Thats a respectable harvest, a better yield than in many parts of the world. But now he gets more than twice that: 7,200 pounds per acre. Its a harvest many farmers can only dream of.
The difference? Better fertilizer, he says. Were sitting in a shop surrounded by farmers. Songs answer provokes a loud discussion. Some agree that fertilizer was key; others say better seeds were more important. In reality the two technologies are intertwined. The high-yielding varieties of rice and wheat that breeders created in the 1950s and 1960s could reach their full potential only if they got more nitrogen.
The Chinese government made sure those crops were well fed. Between 1975 and 1995 it built hundreds of nitrogen factories, quadrupling the countrys manufacture of fertilizer and turning China into the worlds biggest producer. Song now spreads about five times as much nitrogen as before, saturating his fields with ureaa dry form of nitrogenby casting handfuls of the snow-white granules across green shoots. This adds up to 530 pounds of nitrogen per acre. Farmers who grow vegetables use even more; some spread a ton of nitrogen, or even two, on each hectare (2.47 acres). Few of them think theyre doing anything harmful. No, no pollution, says Song, when asked about the environmental effects of fertilizer.
Here's a recent photo of the plant I worked at in Shuifu, Yunnan Province. This was a remote backwater when I was there and an entire peasant village was razed to build the plant. People lived in rammed-earth houses with mud floors, no windows, thatched roofs and a single bare electrical bulb hanging from the ceiling. "Butchers" would squat on the dirt roads and sell their fly-covered meat. Fertilizer came from the vast honey-pots where all the villagers did their business. There were no motorized boats on the Yangtze River...the barges were hauled up the river against the current by teams of men pulling tow-ropes. They didn't even have mules to pull the barges up the river. Our guest house for the foreign workers from Europe (mainly The Netherlands), Canada, and the US was over on the right side by the dam near that group of silos. There was nothing at all in the town or surrounding countryside. I cannot believe what 40 years of development and investment has done to the place.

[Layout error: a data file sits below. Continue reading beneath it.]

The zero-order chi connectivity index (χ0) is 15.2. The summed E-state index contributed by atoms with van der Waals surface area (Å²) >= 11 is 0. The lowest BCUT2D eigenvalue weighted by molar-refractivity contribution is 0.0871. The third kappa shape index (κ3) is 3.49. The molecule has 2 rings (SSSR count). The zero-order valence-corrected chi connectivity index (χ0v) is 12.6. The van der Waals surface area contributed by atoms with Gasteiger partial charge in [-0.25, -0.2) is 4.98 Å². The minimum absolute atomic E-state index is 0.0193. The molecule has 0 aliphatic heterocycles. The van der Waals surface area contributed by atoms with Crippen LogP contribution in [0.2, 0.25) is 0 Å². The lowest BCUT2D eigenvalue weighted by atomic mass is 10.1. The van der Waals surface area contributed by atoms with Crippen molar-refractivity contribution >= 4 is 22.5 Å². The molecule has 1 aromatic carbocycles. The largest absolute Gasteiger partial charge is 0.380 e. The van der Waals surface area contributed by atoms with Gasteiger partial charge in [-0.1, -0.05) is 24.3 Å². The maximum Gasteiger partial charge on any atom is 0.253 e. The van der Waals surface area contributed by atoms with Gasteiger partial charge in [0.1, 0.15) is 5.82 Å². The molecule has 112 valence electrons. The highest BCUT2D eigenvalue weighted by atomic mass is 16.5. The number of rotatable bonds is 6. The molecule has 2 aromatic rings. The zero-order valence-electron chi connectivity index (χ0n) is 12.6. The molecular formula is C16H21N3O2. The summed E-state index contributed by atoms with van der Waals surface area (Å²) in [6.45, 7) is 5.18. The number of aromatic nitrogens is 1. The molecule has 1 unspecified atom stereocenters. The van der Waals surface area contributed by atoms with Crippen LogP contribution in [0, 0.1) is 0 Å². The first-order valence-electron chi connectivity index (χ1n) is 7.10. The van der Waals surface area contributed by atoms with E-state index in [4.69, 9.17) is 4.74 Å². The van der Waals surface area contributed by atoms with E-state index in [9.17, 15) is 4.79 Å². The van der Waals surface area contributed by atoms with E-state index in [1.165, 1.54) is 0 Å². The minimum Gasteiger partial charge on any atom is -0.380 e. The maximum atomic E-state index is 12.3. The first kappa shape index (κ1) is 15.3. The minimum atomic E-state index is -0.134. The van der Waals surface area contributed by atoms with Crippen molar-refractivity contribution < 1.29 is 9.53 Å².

Answer - Capitalism!
I didn’t read the article, but I bet Slate didn’t come up with that answer.
Environmentalism and delta-smelt hugging are low on China’s priorities list.
Unlike in California...
I used to teach many FOB's from China and THEY didn't have any fannies. The ABC's did -- American Born Chinese, like all other Americans: regular normal roundish, perfect-for-sitting FANNIES!!
Why isn’t China starving anymore? It adopted capitalism.
Walk in a city and you will see the hungry ones just in from the fields looking to get some money for home.
I saw a guy that looked like he had not eaten in a few days. He was not begging but it was obvious he needed help. I handed him enough for a meal. He did not speak a word but he eyes said thanks I really needed that.
I would disagree with you on Southern China being the most prosperous region. It may just be my extreme dislike for all the pay offs you have to make to grease the wheels in Southern China.